A cement that is considered to be equivalent to Keene's cement, for the purpose of this formula, is Parian cement. J. Keating patented Parian cement in 1846. As is Keene's cement, Parian cement is a hard finish plaster. It is prepared in a manner similar to Keene's cement, except borax is used as an additive to finely powdered gypsum in place of the alum, which is used in Keene's cement. To make Parian cement, Plaster of Paris is soaked in a solution of borax (sodium borate), cream of tarter (potassium hydrogen tartrate), and in water and subsequently calcined. Synonyms for Parian cement are gypsum cement and hard finish plaster. Although, the formula for the plaster of the invention specifies Keene's cement, it is intended that that term cover both Keene's and Parian cement.
The preferred embodiment of the invention includes cement; preferably Keene's cement but Parian cement could also be an equivalent, crystalline silica, dolomitic hydrated lime, calcium carbonate, and water. These are mixed together to form a composition of plaster that is supplied to walls. This would typically be mixed with color and various coats of this colored plaster composition can be applied to walls. By applying several thin layers of colored plaster, improved color effects can be achieved over a single coat of colored plaster. Such multiple applications of colored coats of plaster gives the effect of depth and texture, which is desirable when combined with the non-shinny nature of the surface, formed by the formulation of the invention.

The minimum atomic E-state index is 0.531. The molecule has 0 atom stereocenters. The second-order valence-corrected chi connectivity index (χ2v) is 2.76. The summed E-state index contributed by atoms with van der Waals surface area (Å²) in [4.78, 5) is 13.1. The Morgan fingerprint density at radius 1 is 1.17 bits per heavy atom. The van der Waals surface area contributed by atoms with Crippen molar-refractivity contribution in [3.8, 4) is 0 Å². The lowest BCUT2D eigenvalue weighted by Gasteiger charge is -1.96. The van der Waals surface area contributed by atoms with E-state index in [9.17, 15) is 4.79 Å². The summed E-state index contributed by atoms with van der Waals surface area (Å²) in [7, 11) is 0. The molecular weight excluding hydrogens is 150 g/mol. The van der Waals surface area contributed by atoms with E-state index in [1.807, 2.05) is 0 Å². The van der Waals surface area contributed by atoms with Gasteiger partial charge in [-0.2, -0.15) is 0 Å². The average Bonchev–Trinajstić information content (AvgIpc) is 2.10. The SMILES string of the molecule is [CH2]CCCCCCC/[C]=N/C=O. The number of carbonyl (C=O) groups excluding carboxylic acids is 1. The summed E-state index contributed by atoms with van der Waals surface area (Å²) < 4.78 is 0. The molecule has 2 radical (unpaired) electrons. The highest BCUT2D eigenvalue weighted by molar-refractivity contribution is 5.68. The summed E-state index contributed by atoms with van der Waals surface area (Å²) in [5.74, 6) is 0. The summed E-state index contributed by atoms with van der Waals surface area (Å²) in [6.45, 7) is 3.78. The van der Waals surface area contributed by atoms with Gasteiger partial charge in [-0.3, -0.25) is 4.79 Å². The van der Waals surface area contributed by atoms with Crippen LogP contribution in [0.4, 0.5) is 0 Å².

Although, various combinations of these ingredients fall within the claimed invention, a preferred range of ingredients is to utilize 16-22 parts Keene's cement; 20-26 parts crystalline silica; 3-5 parts dolomitic hydrated lime; 0.5 to 5 parts calcium carbonate, and 1.5 to 2.5 parts water. Water should be added until the desired consistency is achieved, this is just an approximate value.
A specific combination, which is presently preferred, is to utilize 19 parts of Keene's cement, 23 parts of crystalline silica, 4 parts of dolomitic hydrated lime, 1 part of calcium carbonate, and 2 parts of water. When mixed together, this formulation results in a plaster compound that takes about six hours to harden. During this time, various color blends can be made and applied in layers. By applying it in layers, the color coats result in a textured, antiqued, or classical surface that has the appearance of age. This cannot be achieved with plasters currently on the market, which set in forty minutes and do not give enough time to blend colors and apply various color coats. The plaster of the present formulation also results in a surface that is not shinny. It is also comprised of mineral components, which is desirable because it does not produce heavy fumes or chemicals which are not desired inside buildings.